TTC board approves mayor's 10-point plan to improve service after last month's chaotic commute
Mayor John Tory touted his plan to fix the TTC's problems after a nightmare commute on Jan. 30
The TTC board gave its stamp of approval Thursday to Mayor John Tory's 10-point plan to make sure Jan. 30 doesn't happen again.
The transit chaos began that day at 5:21 a.m. when a buildup of ice caused a signal malfunction at Wilson station As that was being remedied, there was a switch failure at the Wilson Yard, also due to ice.
Ice was also to blame for signal failures near Davisville station that caused sporadic three-minute delays for each train passing though.
Between 7 a.m. and 9:15 a.m. the emergency alarm was activated seven times, including once for a fire at Eglinton station, three false alarms and once for a fight between two customers on the platform at Museum station
That fight was "likely exacerbated by overcrowding," TTC spokesperson Brad Ross said.
All that crowding nearly forced the TTC to shut down and evacuate Bloor/Yonge station — the country's busiest transit hub.
The TTC will do the following right away:
- Add two trains to Line 1, allowing the TTC to move 2,400 more people.
- Make adjustments to overnight maintenance schedules.
- Do more proactive checks on operating equipment, especially during periods of extreme cold.
- Add more platform staff at Yonge/Bloor and St.George stations to manage crowding.
- Improve the monitoring system at the Transit Operations centre allowing staff to react faster to problems.
In the coming weeks and beyond:
- Enhance communications with riders via system-wide announcements.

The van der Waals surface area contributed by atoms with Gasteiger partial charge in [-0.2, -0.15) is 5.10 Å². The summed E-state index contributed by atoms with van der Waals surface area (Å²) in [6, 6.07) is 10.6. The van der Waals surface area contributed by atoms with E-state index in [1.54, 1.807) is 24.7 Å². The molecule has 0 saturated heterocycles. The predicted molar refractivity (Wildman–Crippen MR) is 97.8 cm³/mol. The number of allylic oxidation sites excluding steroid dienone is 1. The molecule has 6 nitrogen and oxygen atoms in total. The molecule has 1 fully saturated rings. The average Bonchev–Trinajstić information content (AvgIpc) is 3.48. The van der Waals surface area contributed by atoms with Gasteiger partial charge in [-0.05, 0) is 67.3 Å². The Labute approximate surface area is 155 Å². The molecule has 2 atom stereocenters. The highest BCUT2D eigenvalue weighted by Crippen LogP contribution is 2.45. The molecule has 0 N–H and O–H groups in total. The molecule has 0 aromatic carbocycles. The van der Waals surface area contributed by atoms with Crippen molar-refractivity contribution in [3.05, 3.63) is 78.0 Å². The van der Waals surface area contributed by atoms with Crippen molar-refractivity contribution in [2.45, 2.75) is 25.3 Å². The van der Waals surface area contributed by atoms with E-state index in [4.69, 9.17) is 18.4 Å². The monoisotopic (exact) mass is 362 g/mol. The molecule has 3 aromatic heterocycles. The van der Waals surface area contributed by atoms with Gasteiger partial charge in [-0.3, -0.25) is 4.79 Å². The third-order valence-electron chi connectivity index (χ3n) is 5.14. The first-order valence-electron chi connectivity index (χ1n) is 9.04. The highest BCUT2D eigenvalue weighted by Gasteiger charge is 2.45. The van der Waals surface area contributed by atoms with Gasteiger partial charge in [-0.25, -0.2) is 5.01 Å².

- Study possible options for lower fares during off-peak hours.
- Use "enhanced" express bus service to relieve overcrowding on the Yonge Line during peak hours.
- Mayor Tory will meet with the minister of transportation and the premier on how they can help ease overcrowding.
- Tory will chair monthly meetings with senior city, TTC and Metrolinx officials to check in on transit expansion projects such as the Downtown Relief Line
Shelagh Pizey-Allen of the group TTC Riders considers this plan smoke and mirrors, saying some of the items were already included in the 2018 budget.
"What we need is for all three levels of government to commit to funding the relief line as soon as possible," she told reporters outside the committee meeting Thursday.
Subway platform safety a top concern
With the completion of the relief line over a decade away, Pizey-Allen worries about commuter safety in the short term.
"It's not just January 30th. There was a man who broke his elbow a couple weeks ago at St.George station."
"Bloor and Yonge station has a platform that's not that big and when there's a lot of people on it. I know I get frightened that I might fall into the track," she said.
TTC Chair Josh Colle is hopeful that between now and the day the relief line gets built, the switch to automatic train control, along with the addition of express buses, will help relieve overcrowding.
Colle says he realizes it annoys people when subway lines close on a weekend for signal work and other improvements, but it's all in a good cause.
"They're going to have a more reliable ride and certainly days like we experienced a few weeks ago should be less frequent than they are."